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Pessimistic View Of The Ancient Hindus
In addition to this, the new theory of matter has entirely ov...

The Fourth Patriarch And The Emperor Tai Tsung (tai-so)
The Third[FN#40] Patriarch was succeeded by Tao Sin (Do-shin)...

Zen After The Restoration
After the Restoration of the Mei-ji (1867) the popularity of ...

The Method Of Instruction Adopted By Zen Masters
Thus far we have described the doctrine of Zen inculcated by ...

Buddha Is Unnamable
Give a definite name to Deity, He would be no more than what ...

The Parable Of The Monk And The Stupid Woman
The confused or unenlightened may be compared with a monk and...

Wang Yang Ming (o-yo-mei) And A Thief
One evening when Wang was giving a lecture to a number of stu...

The Parable Of A Drunkard
Now the question arises, If all human beings are endowed with...

There Is No Mortal Who Is Non-moral Or Purely Immoral
The same is the case with the third and the fourth class of p...

The Third Step In The Mental Training
To be the lord of mind is more essential to Enlightenment, wh...

The Beatitude Of Zen
We are far from denying, as already shown in the foregoing ch...

Nature Favours Nothing In Particular
There is another point of view of life, which gave the presen...

The Irrationality Of The Belief Of Immortality
Occidental minds believe in a mysterious entity under the nam...

The Fifth And The Sixth Patriarchs
Tao Sin transmitted the Law to Hung Jan (Ko-nin), who being e...

Zen In The Dark Age
The latter half of the Ashikaga period was the age of arms an...

The Law Of Balance In Life
It is also the case with human affairs. Social positions hig...

The Honest Poverty Of The Zen Monk And The Samurai
Secondly, the so-called honest poverty is a characteristic of...

The Disciples Under The Sixth Patriarch
Some time after this the Sixth Patriarch settled himself down...

The Introduction Of The So-to School Of Zen
[FN#75] This school was started by Tsing-Yuen (Sei-gen)...

Universal Life Is Universal Spirit
These considerations naturally lead us to see that Universal ...




The Errors Of Philosophical Pessimists And Religious Optimists








Philosophical pessimists[FN#214] maintain that there are on earth
many more causes of pain than of pleasure; and that pain exists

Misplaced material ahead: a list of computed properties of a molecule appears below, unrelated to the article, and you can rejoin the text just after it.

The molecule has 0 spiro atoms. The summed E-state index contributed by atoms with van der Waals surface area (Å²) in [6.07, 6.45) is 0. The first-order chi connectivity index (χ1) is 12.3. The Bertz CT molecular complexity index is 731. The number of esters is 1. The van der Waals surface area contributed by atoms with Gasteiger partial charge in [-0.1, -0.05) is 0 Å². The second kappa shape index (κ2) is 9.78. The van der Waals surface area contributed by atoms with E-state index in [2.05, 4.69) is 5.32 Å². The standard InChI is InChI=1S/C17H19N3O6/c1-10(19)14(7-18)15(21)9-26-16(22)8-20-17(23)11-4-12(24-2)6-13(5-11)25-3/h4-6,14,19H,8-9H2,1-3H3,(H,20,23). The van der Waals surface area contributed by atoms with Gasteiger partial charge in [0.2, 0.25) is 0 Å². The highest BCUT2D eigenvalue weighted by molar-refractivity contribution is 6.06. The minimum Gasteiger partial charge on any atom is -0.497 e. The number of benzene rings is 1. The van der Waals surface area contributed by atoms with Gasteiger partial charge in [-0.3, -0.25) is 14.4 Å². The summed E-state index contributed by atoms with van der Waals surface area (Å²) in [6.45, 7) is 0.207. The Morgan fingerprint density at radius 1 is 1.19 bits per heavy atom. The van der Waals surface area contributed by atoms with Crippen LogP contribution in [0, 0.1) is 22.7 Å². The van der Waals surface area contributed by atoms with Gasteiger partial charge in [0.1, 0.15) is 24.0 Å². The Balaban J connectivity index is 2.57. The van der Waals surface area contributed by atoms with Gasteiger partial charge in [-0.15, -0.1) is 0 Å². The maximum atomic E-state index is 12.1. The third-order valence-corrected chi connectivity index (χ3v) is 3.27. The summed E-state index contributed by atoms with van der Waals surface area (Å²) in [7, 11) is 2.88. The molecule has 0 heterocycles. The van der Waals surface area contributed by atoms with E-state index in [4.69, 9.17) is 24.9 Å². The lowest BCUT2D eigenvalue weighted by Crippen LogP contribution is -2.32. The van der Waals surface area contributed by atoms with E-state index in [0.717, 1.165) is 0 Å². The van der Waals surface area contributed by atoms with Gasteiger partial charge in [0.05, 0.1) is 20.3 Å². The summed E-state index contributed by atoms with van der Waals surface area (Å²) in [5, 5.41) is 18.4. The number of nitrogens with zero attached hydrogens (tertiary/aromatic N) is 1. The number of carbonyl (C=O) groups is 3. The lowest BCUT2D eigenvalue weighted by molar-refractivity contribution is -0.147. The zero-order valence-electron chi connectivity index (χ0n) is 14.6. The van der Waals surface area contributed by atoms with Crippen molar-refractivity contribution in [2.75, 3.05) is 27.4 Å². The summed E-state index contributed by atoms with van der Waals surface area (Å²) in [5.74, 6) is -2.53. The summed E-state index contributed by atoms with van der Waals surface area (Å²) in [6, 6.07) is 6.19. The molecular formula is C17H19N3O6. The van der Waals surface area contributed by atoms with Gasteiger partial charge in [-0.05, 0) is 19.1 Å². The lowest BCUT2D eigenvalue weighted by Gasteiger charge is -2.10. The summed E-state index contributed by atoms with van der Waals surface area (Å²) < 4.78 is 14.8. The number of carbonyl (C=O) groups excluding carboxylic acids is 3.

positively, but pleasure is a mere absence of pain because we are
conscious of sickness but not of health; of loss, but not of
possession. On the contrary, religious optimists insist that there
must not be any evil in God's universe, that evil has no independent
nature, but simply denotes a privation of good--that is, evil is
null, is nought, is silence implying sound.'


[FN#214] Schopenhauer, 'The World as Will and Idea' (R. B. Haldane
and J. Kemp's translation, vol. iii., pp. 384-386); Hartman,
'Philosophy of the Unconsciousness' (W. C. Coupland's translation,
vol. iii., pp. 12-119).


No matter what these one-sided observers' opinion may be, we are
certain that we experience good as well as evil, and feel pain and
pleasure as well. Neither can we alleviate the real sufferings of
the sick by telling them that sickness is no other than the absence
of health, nor can we make the poor a whit richer by telling them
that poverty is a mere absence of riches. How could we save the
dying by persuading them that death is a bare privation of life? Is
it possible to dispirit the happy by telling them that happiness is
unreal, or make the fortunate miserable by telling them that fortune
has no objective reality, or to make one welcome evil by telling one
that it is only the absence of good?

You must admit there are no definite external causes of pain nor
those of pleasure, for one and the same thing causes pain at one time
and pleasure at another. A cause of delight to one person turns out
to be that of aversion to another. A dying miser might revive at the
sight of gold, yet a Diogenes would pass without noticing it. Cigars
and wine are blessed gifts of heaven to the intemperate,[FN#215] but
accursed poison to the temperate. Some might enjoy a long life, but
others would heartily desire to curtail it. Some might groan under a
slight indisposition, while others would whistle away a life of
serious disease. An Epicure might be taken prisoner by poverty, yet
an Epictetus would fearlessly face and vanquish him. How, then, do
you distinguish the real cause of pain from that of pleasure? How do
you know the causes of one are more numerous than the causes of the
other?


[FN#215] The author of Han Shu (Kan Sho) calls spirits the gift of
Heaven.


Expose thermometers of several kinds to one and the same temperature.
One will indicate, say, 60, another as high as 100, another as low as
15. Expose the thermometers of human sensibilities, which are of
myriads of different kinds, to one and the same temperature of
environment. None of them will indicate the same degrees. In one
and the same climate, which we think moderate, the Eskimo would be
washed with perspiration, while the Hindu would shudder with cold.
Similarly, under one and the same circumstance some might be
extremely miserable and think it unbearable, yet others would be
contented and happy. Therefore we may safely conclude that there are
no definite external causes of pain and pleasure, and that there must
be internal causes which modify the external.






Next: The Law Of Balance

Previous: Epicureanism And Life



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